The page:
Neither a borrower nor a lender be,
For loan oft loses both itself and friend,
And borrowing dulls the edge of husbandry.
— Shakespeare, Hamlet Act 1, Scene 3
My Dad put it another way, “Don’t borrow anything you can’t afford to replace.”
I was looking at my kitchen this afternoon thinking that eventually it’s going to need a coat of paint. When I was younger, I loved to paint; it was therapeutic for me. If I needed to think about something else besides housework and kid stuff, I’d grab a can of paint and find somewhere to put it. Somewhere in my articles here, I talked about how when my Dad died I used painting to get through my grief. I’ll be 61 in two months, and somehow painting doesn’t quite have the appeal it did in days gone by.
I digress. As I was looking at my kitchen today, I remembered the last time I painted it. After many years and many coats of paint, I decided the cupboards needed to be stripped because they wouldn’t even close anymore. It took me all winter, but I stripped all the paint and got them ready to sand.
The boy scouts were having a fundraising breakfast at the church one Saturday morning, and we happened to sit at the same table as our beloved stake patriarch. We were talking about my kitchen project, and I was telling him that I wasn’t looking forward to sanding all those cupboards by hand. He doesn’t live far from the church, so he made me follow him home, but I didn’t know why. I waited in the garage while he found his electric sander and handed it to me. The conversation went something like this:
“Oh, no, Brother Judd, I can’t borrow your sander.”
“Yes, you can. Take it.”
“Brother Judd, I don’t want anything to happen to it.”
“I know you’ll take care of it. Take it.”
“You don’t understand. My Dad always told me not to borrow things.”
Let’s just say that you don’t win an argument with Brother Judd. I was so very careful with the sander. About three cupboard doors into the project I heard a pop, and then the sander died. Without even investigating, I was sick to my stomach. I had broken Brother Judd’s sander. I spent one whole day calling around to find someone who could possibly fix the sander. Everyone told me the same thing. The model was too old, and they could not even get replacement parts. The next day, I went out and bought Brother Judd a new sander.
I used the sander to finish up the project, and then I cleaned it up, put it back in the box, and went to see Brother Judd to confess my crime. That conversation went something like this:
“Brother Judd, I’m returning a sander, but it is not the sander you loaned me. I tried to be careful, but I broke your sander, so I bought a new one to replace it.”
“You keep it.”
“Oh, no, Brother Judd, I couldn’t do that. I borrowed your sander, broke it, and now I must replace it for you.”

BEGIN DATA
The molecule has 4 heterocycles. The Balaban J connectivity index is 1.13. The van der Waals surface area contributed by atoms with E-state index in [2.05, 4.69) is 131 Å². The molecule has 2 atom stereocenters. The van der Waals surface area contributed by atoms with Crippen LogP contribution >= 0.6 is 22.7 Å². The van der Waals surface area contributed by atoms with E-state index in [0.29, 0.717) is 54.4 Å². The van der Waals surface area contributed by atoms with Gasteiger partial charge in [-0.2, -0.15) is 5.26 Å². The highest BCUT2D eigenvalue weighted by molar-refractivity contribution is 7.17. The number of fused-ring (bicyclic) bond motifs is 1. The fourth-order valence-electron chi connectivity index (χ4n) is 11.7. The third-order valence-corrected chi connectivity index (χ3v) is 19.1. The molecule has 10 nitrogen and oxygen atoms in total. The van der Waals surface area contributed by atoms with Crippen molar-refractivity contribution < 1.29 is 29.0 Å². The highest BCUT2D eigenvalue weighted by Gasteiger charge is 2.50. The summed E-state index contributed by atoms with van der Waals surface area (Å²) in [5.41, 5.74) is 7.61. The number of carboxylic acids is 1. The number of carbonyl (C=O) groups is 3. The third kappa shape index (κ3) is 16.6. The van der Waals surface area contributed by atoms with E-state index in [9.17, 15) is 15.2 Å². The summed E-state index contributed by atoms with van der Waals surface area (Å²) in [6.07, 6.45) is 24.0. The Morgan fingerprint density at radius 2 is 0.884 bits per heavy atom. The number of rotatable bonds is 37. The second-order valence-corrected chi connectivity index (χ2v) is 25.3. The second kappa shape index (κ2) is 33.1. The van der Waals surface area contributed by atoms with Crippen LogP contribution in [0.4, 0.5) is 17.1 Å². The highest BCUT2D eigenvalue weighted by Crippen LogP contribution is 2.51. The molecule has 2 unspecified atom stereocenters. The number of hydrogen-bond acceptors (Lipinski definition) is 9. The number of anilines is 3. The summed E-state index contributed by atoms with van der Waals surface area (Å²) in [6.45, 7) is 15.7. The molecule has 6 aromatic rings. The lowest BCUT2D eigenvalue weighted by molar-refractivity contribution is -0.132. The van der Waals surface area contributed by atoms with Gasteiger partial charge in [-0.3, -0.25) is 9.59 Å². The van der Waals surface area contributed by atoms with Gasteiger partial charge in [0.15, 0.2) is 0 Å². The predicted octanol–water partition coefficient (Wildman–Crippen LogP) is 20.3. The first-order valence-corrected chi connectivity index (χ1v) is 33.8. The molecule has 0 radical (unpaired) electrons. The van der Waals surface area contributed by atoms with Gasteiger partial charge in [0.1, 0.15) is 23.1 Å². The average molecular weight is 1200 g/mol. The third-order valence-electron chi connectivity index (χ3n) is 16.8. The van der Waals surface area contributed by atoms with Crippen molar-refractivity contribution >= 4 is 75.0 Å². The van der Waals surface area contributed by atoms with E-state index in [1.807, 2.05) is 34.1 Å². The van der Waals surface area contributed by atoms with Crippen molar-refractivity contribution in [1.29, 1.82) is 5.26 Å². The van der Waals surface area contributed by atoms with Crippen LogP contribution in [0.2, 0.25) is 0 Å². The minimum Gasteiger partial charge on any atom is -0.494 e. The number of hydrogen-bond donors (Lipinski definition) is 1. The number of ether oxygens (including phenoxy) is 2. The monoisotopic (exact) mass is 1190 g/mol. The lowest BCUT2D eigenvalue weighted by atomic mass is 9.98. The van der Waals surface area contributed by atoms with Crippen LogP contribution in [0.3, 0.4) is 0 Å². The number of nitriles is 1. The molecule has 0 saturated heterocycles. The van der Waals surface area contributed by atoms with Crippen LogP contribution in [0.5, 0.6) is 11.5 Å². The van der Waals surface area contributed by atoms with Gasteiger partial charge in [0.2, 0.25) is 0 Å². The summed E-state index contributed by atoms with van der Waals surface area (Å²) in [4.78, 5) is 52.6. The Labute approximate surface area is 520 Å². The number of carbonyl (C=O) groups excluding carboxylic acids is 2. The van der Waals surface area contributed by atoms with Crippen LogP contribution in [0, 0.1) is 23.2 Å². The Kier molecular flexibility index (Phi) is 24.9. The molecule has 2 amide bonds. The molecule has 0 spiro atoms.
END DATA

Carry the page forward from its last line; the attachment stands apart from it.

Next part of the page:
“It was old. You keep it.”
“No, I don’t feel right about this, Brother Judd. I need to make things right.”
“You have. You bought me a new sander. Now take it home.”
“No, Brother Judd, then it would be my sander; not yours. I can’t do that.”
“I’m old. I’ll not be needing it.”
“It doesn’t matter. I need to replace it. It’s not mine.”
Brother Judd took the sander from me and handed it to my teenage daughter.
“Kaylonnie, your mother has replaced my sander, and given it back to me. I am making it a gift to you. There is a stipulation to this gift. You must always let your mother borrow it whenever she needs it.”
As I said, it is not possible to win an argument with Brother Judd.
My Dad loved to tell stories, and when he would finish a story, he would say, “And the moral of the story is . . . .” At which point his children were expected to fill in the blank.
So, the moral of this story is fourfold.
First, don’t borrow.
Second, if you do borrow, don’t borrow from a kind albeit stubborn old man.
Third, always remember that integrity is imperative to any relationship.
Fourth, kindness and forgiveness is a remarkable gift.
Each time I look at the paint in my kitchen, I am reminded of my kind friend, Brother Judd. My daughter and I shared something with Brother Judd that day that we will always remember. The lesson of honesty and integrity that I thought my daughter was going to learn that day—while important—was dwarfed in comparison to the lesson about kindness and forgiveness from our beloved friend. I suspect that many years will go by, and my daughter will remember Brother Judd and the sander when she least expects it. I believe she will want to extend kindness to someone in a similar manner.
Shakespeare doesn’t always have to be right. In this case, because the lender is a remarkable, loving man, friendship was not lost. Instead, our friendship was further cemented. While I have no intention of ever borrowing anything again, I’m glad I did just that one time. Valuable lessons were learned all around.
Tudie Rose is a mother of four and grandmother of ten in Sacramento, California. You can find her on Twitter as @TudieRose. She blogs as Tudie Rose at http://potrackrose.wordpress.com. She has written articles for Familius. You will find a Tudie Rose essay in Lessons from My Parents, Michele Robbins, Familius 2013, at http://www.familius.com/lessons-from-my-parents.